Tom Allen’s incredibly life affirming and at times raw and introspective ‘Janapar’ is an emotive story that gives the viewer a real insight into the struggles faced by solo long distance bicyclists. Beautifully shot, edited and with a well-crafted soundtrack this tale is more than just a travel film, it is a good old-fashioned love story that never fails to move!
An unexpected late addition to the program was a talk given by an unpaid Ben Fogle entitled ‘The Accidental Adventurer’. Like many people attending I was unaware of the extent of his achievements. This quote from the synopsis of the book with the same name highlights some of his greatest.
“He has rowed across the Atlantic, walked to the South Pole, run the Sahara and skated across Sweden. He has encountered remote tribes-people in deepest Papua New Guinea, caused a Boeing 747 to dump £100k of fuel before making an emergency landing in Sao Paolo, and been mistaken for Prince William on numerous occasions.”
Despite his Royal doppelgänger I think he missed the irony in denying he was posh as during his talk he “poo-pooed an idea” and “had blisters on his bottom”. Despite my internal sniggers, Ben Fogle has an endearing character and is a great public speaker. After hearing him talk I had a newfound respect for him. We also missed a great photo opportunity with him as I was in the queue for the burger stand!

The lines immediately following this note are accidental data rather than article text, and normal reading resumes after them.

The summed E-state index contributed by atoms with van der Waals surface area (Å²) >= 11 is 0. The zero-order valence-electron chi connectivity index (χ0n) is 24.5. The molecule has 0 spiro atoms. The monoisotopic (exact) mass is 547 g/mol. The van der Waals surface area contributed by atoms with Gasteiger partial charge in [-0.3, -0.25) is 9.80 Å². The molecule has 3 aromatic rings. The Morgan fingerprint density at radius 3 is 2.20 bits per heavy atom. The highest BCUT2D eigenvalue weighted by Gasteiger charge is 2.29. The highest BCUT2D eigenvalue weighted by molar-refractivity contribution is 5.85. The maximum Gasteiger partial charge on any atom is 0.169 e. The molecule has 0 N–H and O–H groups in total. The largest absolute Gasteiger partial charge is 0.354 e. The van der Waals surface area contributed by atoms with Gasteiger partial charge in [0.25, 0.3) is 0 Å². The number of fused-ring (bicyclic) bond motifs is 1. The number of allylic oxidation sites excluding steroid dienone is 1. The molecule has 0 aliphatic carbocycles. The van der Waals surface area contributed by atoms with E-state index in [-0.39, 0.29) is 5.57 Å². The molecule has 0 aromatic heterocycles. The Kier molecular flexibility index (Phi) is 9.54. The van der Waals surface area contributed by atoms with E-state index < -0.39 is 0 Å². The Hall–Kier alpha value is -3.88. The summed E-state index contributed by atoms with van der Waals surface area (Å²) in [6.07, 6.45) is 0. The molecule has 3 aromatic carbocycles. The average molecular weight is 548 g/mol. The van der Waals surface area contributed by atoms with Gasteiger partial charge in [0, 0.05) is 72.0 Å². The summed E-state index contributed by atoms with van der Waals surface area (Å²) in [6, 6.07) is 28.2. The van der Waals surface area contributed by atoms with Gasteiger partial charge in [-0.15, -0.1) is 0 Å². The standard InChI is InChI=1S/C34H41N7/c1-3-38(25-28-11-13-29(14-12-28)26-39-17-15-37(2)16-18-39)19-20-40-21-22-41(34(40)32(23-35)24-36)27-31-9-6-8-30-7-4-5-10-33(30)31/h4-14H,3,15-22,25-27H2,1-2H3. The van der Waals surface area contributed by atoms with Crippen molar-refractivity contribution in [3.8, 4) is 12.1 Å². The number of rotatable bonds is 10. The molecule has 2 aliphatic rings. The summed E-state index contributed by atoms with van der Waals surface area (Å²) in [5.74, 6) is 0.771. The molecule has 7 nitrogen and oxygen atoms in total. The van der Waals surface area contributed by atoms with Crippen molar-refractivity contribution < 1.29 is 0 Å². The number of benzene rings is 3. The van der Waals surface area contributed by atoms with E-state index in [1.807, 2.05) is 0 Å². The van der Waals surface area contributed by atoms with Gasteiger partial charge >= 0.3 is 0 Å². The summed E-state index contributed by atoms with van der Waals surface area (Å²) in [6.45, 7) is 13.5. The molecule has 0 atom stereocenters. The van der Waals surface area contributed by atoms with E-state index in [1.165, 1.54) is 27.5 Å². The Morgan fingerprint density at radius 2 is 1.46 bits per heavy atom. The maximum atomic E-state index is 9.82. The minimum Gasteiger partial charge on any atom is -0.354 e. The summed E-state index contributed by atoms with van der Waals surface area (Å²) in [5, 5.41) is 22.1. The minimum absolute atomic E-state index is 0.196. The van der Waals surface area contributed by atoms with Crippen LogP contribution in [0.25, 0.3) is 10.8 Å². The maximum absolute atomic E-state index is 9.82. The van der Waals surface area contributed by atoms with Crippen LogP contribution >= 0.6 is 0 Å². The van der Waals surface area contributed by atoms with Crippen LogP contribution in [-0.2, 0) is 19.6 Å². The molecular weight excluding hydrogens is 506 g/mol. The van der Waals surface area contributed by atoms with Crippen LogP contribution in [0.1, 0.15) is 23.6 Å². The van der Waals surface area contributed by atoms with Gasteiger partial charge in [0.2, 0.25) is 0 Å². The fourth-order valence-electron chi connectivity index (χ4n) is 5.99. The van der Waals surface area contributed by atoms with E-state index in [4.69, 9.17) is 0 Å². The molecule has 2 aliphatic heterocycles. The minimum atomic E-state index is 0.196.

On its own admission and to its credit the ATFF is by no means a big Hollywood affair, I’ve certainly never heard of long-drop compost toilets in Cannes! And that is what makes this event so great. The 5-point manifesto states one of the aims of the ATFF is to bring together the adventure travel community. This criteria is certainly met.
The festival has undoubtedly inspired us to think more about increasing and improving the quality of our own films. Our time back in the UK will give me a chance to catalogue and edit the hundreds of hours of footage we’ve shot so far. Maybe we’ll see our names in LED camp lights at next year’s event!
Incidentally if you missed this festival you don’t have to wait a year before the next one just hop on a plane, jump on your bike, paddle your canoe or fire up your 4x4 and head to the Australian or U.S. leg, the latter being part of Overland Expo. If not, see you next year in Dorset!
Our second monthly update in Gallery Magazine can now be viewed online, this months theme for issue #7 is Miniature. You can view it here and also catch-up on issue #6 if you missed that one too.
... or face-to-face with an entanglement of red tape for not just one, but three central Asian countries.